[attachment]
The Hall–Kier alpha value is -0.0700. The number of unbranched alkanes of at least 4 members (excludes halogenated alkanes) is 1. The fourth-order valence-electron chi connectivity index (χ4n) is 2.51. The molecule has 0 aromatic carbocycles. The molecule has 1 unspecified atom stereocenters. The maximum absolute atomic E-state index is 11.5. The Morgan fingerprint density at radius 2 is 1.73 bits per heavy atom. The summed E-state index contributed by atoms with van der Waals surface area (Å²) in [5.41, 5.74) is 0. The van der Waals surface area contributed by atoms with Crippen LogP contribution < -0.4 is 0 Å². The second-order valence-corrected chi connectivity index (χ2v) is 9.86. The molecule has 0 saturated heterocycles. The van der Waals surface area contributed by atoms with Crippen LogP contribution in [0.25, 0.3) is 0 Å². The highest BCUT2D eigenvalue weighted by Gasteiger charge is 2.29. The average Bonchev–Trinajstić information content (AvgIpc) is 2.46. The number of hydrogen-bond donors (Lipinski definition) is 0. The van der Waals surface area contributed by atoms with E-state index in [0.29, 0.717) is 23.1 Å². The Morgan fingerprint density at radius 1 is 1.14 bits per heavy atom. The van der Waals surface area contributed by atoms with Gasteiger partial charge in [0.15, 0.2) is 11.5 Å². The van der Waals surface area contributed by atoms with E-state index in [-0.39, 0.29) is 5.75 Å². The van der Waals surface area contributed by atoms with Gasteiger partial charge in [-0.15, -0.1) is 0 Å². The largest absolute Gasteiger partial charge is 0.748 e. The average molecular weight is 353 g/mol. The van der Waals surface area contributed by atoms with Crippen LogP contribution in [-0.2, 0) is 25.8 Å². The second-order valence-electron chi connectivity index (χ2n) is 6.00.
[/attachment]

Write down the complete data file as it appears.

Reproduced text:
The Hall–Kier alpha value is -0.0700. The number of unbranched alkanes of at least 4 members (excludes halogenated alkanes) is 1. The fourth-order valence-electron chi connectivity index (χ4n) is 2.51. The molecule has 0 aromatic carbocycles. The molecule has 1 unspecified atom stereocenters. The maximum absolute atomic E-state index is 11.5. The Morgan fingerprint density at radius 2 is 1.73 bits per heavy atom. The summed E-state index contributed by atoms with van der Waals surface area (Å²) in [5.41, 5.74) is 0. The van der Waals surface area contributed by atoms with Crippen LogP contribution < -0.4 is 0 Å². The second-order valence-corrected chi connectivity index (χ2v) is 9.86. The molecule has 0 saturated heterocycles. The van der Waals surface area contributed by atoms with Crippen LogP contribution in [0.25, 0.3) is 0 Å². The highest BCUT2D eigenvalue weighted by Gasteiger charge is 2.29. The average Bonchev–Trinajstić information content (AvgIpc) is 2.46. The number of hydrogen-bond donors (Lipinski definition) is 0. The van der Waals surface area contributed by atoms with E-state index in [0.29, 0.717) is 23.1 Å². The Morgan fingerprint density at radius 1 is 1.14 bits per heavy atom. The van der Waals surface area contributed by atoms with Gasteiger partial charge in [0.15, 0.2) is 11.5 Å². The van der Waals surface area contributed by atoms with E-state index in [-0.39, 0.29) is 5.75 Å². The van der Waals surface area contributed by atoms with Gasteiger partial charge in [-0.15, -0.1) is 0 Å². The largest absolute Gasteiger partial charge is 0.748 e. The average molecular weight is 353 g/mol. The van der Waals surface area contributed by atoms with Crippen LogP contribution in [-0.2, 0) is 25.8 Å². The second-order valence-electron chi connectivity index (χ2n) is 6.00.